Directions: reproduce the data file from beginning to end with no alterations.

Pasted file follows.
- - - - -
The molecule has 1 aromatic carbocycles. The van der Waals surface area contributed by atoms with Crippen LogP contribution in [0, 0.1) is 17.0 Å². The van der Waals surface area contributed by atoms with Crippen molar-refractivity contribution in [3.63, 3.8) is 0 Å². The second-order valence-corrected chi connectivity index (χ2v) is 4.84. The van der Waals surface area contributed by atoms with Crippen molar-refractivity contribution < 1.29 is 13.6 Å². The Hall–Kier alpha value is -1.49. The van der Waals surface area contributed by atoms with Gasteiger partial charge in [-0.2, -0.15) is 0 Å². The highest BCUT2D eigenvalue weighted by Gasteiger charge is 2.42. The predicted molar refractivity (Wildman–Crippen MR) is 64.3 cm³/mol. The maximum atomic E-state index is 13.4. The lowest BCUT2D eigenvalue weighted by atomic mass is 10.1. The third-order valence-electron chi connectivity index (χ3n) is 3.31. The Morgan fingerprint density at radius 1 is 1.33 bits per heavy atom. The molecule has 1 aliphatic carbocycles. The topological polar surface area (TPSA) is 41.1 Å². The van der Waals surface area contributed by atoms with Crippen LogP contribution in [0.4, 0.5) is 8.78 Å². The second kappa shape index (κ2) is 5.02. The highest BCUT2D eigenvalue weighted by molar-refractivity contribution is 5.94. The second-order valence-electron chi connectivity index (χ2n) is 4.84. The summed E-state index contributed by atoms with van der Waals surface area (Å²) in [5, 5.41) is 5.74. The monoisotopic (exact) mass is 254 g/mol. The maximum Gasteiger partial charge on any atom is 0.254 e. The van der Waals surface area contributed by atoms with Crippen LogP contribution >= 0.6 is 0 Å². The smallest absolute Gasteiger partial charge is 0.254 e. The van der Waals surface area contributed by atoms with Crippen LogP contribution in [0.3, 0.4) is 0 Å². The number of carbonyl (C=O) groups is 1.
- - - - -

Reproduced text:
The molecule has 1 aromatic carbocycles. The van der Waals surface area contributed by atoms with Crippen LogP contribution in [0, 0.1) is 17.0 Å². The van der Waals surface area contributed by atoms with Crippen molar-refractivity contribution in [3.63, 3.8) is 0 Å². The second-order valence-corrected chi connectivity index (χ2v) is 4.84. The van der Waals surface area contributed by atoms with Crippen molar-refractivity contribution < 1.29 is 13.6 Å². The Hall–Kier alpha value is -1.49. The van der Waals surface area contributed by atoms with Gasteiger partial charge in [-0.2, -0.15) is 0 Å². The highest BCUT2D eigenvalue weighted by Gasteiger charge is 2.42. The predicted molar refractivity (Wildman–Crippen MR) is 64.3 cm³/mol. The maximum atomic E-state index is 13.4. The lowest BCUT2D eigenvalue weighted by atomic mass is 10.1. The third-order valence-electron chi connectivity index (χ3n) is 3.31. The Morgan fingerprint density at radius 1 is 1.33 bits per heavy atom. The molecule has 1 aliphatic carbocycles. The topological polar surface area (TPSA) is 41.1 Å². The van der Waals surface area contributed by atoms with Crippen LogP contribution in [0.4, 0.5) is 8.78 Å². The second kappa shape index (κ2) is 5.02. The highest BCUT2D eigenvalue weighted by molar-refractivity contribution is 5.94. The second-order valence-electron chi connectivity index (χ2n) is 4.84. The summed E-state index contributed by atoms with van der Waals surface area (Å²) in [5, 5.41) is 5.74. The monoisotopic (exact) mass is 254 g/mol. The maximum Gasteiger partial charge on any atom is 0.254 e. The van der Waals surface area contributed by atoms with Crippen LogP contribution >= 0.6 is 0 Å². The smallest absolute Gasteiger partial charge is 0.254 e. The van der Waals surface area contributed by atoms with Crippen LogP contribution in [0.3, 0.4) is 0 Å². The number of carbonyl (C=O) groups is 1.